Attaining balance between leading and lagging indicators of sales and marketing performance is a major goal in applying Six Sigma for Growth methods in post-launch line management. The key to successfully getting out ahead of marketing and sales problems is by measuring impending marketing and sales process failures. How can you see the impending failures? By developing innovative ways to measure things others are unwilling or unable to do. By gathering dynamic data sets and analyzing them as time-based samples to illuminate key trends in market and segment fundamentals that allow us to develop proprietary insights that our competitors lack.

As an example, let's explore applying Six Sigma for Growth to the classic product marketing market share development model of awareness-consideration-conversion (or hit rate) to measure the impact of post-launch sales promotion efforts. The classic awareness-consideration-conversion model seeks to develop a systematic way to promote awareness, consideration, and conversion of sales opportunities into revenue. Conversion is measured in terms of sales results after the fact. Applying Six Sigma for Growth adds key in-process measures to determine where to apply the elbow grease, such as establishing a goal of 30% awareness within four weeks of launch. Ultimately, you want to know what percentage of the target audience is aware of your new offering and tabulate the top ways in which potential customers became aware.

You can measure awareness quickly, inexpensively, and simply by sampling 20 to 50 people who represent your target audience, depending on the circumstances and population size. In this way, you can measure the overall impact of your market communications plan, understand the most important drivers of awareness, and tailor current and future communications plans for greater effectiveness and efficiency. Otherwise, overspending on marketing and sales tactics becomes a risk.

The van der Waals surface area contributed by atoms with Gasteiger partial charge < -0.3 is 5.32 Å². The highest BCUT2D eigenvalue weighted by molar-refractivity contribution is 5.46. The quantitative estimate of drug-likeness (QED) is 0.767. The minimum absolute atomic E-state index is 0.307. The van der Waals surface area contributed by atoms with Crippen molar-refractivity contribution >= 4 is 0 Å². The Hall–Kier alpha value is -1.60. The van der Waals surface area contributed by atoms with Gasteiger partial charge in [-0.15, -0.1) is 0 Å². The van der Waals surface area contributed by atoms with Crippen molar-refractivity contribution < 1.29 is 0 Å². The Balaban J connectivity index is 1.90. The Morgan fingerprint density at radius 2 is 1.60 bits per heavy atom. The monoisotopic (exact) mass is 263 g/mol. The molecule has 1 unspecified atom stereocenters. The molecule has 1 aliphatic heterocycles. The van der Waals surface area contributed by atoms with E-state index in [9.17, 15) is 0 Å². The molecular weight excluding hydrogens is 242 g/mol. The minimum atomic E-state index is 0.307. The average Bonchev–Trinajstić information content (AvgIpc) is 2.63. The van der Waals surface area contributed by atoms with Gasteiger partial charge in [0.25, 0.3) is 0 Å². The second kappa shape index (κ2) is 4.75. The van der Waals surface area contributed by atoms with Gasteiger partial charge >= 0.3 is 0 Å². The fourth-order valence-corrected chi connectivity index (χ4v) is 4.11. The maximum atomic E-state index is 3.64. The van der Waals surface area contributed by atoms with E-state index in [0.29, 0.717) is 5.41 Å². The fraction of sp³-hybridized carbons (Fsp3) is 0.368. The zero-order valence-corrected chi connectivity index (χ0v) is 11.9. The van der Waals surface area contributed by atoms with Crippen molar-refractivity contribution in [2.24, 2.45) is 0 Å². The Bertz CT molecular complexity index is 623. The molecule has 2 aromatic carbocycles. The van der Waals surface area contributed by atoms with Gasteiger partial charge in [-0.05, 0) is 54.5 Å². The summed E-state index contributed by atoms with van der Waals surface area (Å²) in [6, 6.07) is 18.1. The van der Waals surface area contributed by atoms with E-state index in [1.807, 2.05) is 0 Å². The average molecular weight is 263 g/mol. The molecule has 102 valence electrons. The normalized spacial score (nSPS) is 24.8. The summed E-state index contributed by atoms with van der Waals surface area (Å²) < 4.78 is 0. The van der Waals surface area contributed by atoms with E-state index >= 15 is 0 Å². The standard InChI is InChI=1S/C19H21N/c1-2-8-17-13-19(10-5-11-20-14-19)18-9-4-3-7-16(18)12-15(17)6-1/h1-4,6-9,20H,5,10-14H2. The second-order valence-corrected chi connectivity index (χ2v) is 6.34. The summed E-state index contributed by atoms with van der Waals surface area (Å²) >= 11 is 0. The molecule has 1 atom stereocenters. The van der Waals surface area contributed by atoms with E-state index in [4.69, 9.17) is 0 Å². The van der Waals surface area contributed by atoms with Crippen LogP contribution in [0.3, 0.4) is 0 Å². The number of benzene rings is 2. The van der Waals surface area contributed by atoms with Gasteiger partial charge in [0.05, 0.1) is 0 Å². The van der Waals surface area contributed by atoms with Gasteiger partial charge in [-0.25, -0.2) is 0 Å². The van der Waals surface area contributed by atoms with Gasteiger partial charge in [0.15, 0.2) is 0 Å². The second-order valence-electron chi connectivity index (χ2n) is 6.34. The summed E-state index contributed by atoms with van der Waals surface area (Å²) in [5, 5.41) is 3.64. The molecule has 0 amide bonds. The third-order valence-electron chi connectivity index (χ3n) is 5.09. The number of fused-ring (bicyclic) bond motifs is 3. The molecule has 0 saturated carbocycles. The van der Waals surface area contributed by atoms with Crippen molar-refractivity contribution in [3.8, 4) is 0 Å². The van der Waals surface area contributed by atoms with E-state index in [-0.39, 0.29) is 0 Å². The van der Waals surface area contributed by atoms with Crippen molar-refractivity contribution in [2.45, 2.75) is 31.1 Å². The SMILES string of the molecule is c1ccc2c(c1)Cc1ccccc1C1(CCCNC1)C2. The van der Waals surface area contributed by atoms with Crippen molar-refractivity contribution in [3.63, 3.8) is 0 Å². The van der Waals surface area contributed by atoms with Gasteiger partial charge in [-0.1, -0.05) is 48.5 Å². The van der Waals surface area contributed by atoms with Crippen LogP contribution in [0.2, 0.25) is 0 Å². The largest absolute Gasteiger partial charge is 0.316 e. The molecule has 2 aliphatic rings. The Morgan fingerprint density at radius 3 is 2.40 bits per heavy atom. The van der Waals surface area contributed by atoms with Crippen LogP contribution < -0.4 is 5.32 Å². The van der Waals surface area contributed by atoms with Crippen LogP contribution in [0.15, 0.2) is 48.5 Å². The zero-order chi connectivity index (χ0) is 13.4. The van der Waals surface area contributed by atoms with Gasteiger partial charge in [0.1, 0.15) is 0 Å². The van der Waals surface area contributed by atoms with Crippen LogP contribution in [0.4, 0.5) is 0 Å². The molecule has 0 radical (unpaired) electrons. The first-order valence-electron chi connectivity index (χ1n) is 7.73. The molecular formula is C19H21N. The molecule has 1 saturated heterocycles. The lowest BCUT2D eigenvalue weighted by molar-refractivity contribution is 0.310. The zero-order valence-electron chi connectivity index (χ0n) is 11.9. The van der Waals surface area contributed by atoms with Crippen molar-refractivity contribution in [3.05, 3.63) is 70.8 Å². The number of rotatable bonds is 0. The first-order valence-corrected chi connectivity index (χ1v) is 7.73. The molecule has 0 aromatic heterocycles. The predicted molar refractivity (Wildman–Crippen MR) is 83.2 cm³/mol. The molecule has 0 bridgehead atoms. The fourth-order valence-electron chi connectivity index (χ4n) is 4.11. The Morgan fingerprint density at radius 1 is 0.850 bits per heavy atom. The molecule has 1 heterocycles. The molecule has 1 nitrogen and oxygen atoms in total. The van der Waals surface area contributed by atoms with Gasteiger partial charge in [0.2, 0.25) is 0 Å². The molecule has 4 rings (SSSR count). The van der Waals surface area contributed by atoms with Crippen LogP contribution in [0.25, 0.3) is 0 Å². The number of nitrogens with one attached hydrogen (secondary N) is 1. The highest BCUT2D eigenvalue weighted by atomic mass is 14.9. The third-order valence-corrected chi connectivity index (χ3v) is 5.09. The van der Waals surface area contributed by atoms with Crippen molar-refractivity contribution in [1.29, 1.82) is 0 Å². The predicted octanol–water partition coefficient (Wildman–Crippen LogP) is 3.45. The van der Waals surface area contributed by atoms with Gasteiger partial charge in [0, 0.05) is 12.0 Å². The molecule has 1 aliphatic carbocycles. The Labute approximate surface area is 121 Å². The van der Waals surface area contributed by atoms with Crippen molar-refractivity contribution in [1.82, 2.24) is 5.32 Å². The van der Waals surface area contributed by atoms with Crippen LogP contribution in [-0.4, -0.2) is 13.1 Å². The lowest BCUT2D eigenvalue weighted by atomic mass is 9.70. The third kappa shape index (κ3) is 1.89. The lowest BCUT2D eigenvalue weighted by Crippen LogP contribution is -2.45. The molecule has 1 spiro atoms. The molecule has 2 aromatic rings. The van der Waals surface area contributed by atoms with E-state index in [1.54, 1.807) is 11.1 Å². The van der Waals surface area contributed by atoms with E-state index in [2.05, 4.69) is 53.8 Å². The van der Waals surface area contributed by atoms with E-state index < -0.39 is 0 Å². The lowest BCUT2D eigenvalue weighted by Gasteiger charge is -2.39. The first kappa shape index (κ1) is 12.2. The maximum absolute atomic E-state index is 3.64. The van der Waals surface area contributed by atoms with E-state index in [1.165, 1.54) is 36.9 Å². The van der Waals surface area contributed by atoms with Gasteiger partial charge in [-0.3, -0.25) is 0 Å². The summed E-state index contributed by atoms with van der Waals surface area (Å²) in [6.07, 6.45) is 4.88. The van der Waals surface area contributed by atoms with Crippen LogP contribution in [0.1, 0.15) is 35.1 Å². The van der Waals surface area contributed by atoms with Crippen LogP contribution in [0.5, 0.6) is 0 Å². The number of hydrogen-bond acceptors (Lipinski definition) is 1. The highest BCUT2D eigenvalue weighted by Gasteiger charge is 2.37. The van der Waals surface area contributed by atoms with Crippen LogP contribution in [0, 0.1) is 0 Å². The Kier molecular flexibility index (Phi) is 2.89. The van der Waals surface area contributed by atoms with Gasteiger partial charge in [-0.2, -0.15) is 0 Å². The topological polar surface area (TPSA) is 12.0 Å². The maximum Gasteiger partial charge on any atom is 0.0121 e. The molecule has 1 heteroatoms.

You might consider tracking the number of sales proposals currently in front of customers. This can help you understand if your sales funnel is adequately primed to deliver sales results at the current rate of conversion. It also can help you gauge how many proposals convert to sale, how many do not, and the underlying reasons why. This can provide solid feedback to the marketing process of what the customers value and what they don't. If you sell via channels, you might consider offering them online proposal-writing capabilities. Your channel partners may value this opportunity to differentiate their sales approach from competitors enough to share their sales funnel data with your company.

Among the biggest consumers of time and resources are trade shows because many companies "show up" to fulfill obligations rather than taking full advantage of the opportunities they present. If you have so many commitments that you just show up at these events, you may be doing more harm than good. Trade-show participation benefits from preparation that includes formal goal setting, marketing and sales tactics development, and metric development of both in-process (lead generation) and post-process (number of leads contacted and conversion rate) measurements to evaluate the trade show's return on investment. If you want to measure the impact of using a trade show to promote awareness, you might want to survey qualified targets as they leave the show floor. You may have sponsored a platform speaker at the conference, or distributed product samples or memorabilia, or bought advertising space on the back cover of the trade-show program. Which tactic best met your goal of creating awareness that ultimately elicited purchasing behavior? In this case, a multi-vari analysis could help answer that question. If the trade show novelty items included a tollfree phone number, the resulting call volume and conversions to sales could be used to determine the effectiveness of the item's ability to trigger a call to action.

The application of Six Sigma tools to the awareness-consideration-conversion model helps drive growth. The cause-and-effect analysis captures initial assumptions about what drives awareness. A customer behavior analysis maps how the target audience learns about offerings. Next, a model (such as Y = f(x)) is developed to define the cause-and-effect relationships of awareness activities on sales, for example. The KJ Analysis helps organize and communicate a large volume of potential customer "verbatim" feedback on the offering's benefits and positioning. Using the tools-tasks-deliverables structure, this chapter suggests how best to integrate Six Sigma for Growth tools into your current operational outbound marketing model.